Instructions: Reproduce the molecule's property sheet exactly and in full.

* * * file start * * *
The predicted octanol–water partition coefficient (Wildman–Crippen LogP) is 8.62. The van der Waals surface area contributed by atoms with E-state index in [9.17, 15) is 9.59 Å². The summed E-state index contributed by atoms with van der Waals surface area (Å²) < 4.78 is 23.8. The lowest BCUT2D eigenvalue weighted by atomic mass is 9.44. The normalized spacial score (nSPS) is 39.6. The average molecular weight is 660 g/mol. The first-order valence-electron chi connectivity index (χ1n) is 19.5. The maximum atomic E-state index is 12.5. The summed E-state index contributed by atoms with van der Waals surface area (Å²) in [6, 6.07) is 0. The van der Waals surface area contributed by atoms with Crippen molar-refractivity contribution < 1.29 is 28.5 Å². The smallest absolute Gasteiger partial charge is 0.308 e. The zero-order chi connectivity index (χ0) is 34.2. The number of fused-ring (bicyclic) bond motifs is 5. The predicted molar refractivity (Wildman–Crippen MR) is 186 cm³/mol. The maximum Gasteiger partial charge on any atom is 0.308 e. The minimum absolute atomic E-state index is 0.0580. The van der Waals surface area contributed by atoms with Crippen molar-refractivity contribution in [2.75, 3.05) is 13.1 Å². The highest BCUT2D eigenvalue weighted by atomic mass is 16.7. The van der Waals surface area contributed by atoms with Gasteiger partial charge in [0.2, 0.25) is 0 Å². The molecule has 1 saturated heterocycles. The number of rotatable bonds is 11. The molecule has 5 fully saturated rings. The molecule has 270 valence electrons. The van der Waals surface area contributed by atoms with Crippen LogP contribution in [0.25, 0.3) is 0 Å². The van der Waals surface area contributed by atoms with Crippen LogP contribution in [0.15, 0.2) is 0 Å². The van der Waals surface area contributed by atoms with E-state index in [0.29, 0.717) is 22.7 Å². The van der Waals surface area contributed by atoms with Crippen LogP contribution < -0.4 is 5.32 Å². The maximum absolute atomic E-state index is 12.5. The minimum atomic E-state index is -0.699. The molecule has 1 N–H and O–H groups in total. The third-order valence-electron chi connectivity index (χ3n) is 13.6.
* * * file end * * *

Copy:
The predicted octanol–water partition coefficient (Wildman–Crippen LogP) is 8.62. The van der Waals surface area contributed by atoms with E-state index in [9.17, 15) is 9.59 Å². The summed E-state index contributed by atoms with van der Waals surface area (Å²) < 4.78 is 23.8. The lowest BCUT2D eigenvalue weighted by atomic mass is 9.44. The normalized spacial score (nSPS) is 39.6. The average molecular weight is 660 g/mol. The first-order valence-electron chi connectivity index (χ1n) is 19.5. The maximum atomic E-state index is 12.5. The summed E-state index contributed by atoms with van der Waals surface area (Å²) in [6, 6.07) is 0. The van der Waals surface area contributed by atoms with Crippen molar-refractivity contribution < 1.29 is 28.5 Å². The smallest absolute Gasteiger partial charge is 0.308 e. The zero-order chi connectivity index (χ0) is 34.2. The number of fused-ring (bicyclic) bond motifs is 5. The predicted molar refractivity (Wildman–Crippen MR) is 186 cm³/mol. The maximum Gasteiger partial charge on any atom is 0.308 e. The minimum absolute atomic E-state index is 0.0580. The van der Waals surface area contributed by atoms with Crippen molar-refractivity contribution in [2.75, 3.05) is 13.1 Å². The highest BCUT2D eigenvalue weighted by atomic mass is 16.7. The van der Waals surface area contributed by atoms with Gasteiger partial charge in [0.2, 0.25) is 0 Å². The molecule has 1 saturated heterocycles. The number of rotatable bonds is 11. The molecule has 5 fully saturated rings. The molecule has 270 valence electrons. The van der Waals surface area contributed by atoms with Crippen LogP contribution in [0.25, 0.3) is 0 Å². The van der Waals surface area contributed by atoms with Crippen LogP contribution in [0.15, 0.2) is 0 Å². The van der Waals surface area contributed by atoms with E-state index in [0.29, 0.717) is 22.7 Å². The van der Waals surface area contributed by atoms with Crippen LogP contribution < -0.4 is 5.32 Å². The maximum absolute atomic E-state index is 12.5. The minimum atomic E-state index is -0.699. The molecule has 1 N–H and O–H groups in total. The third-order valence-electron chi connectivity index (χ3n) is 13.6.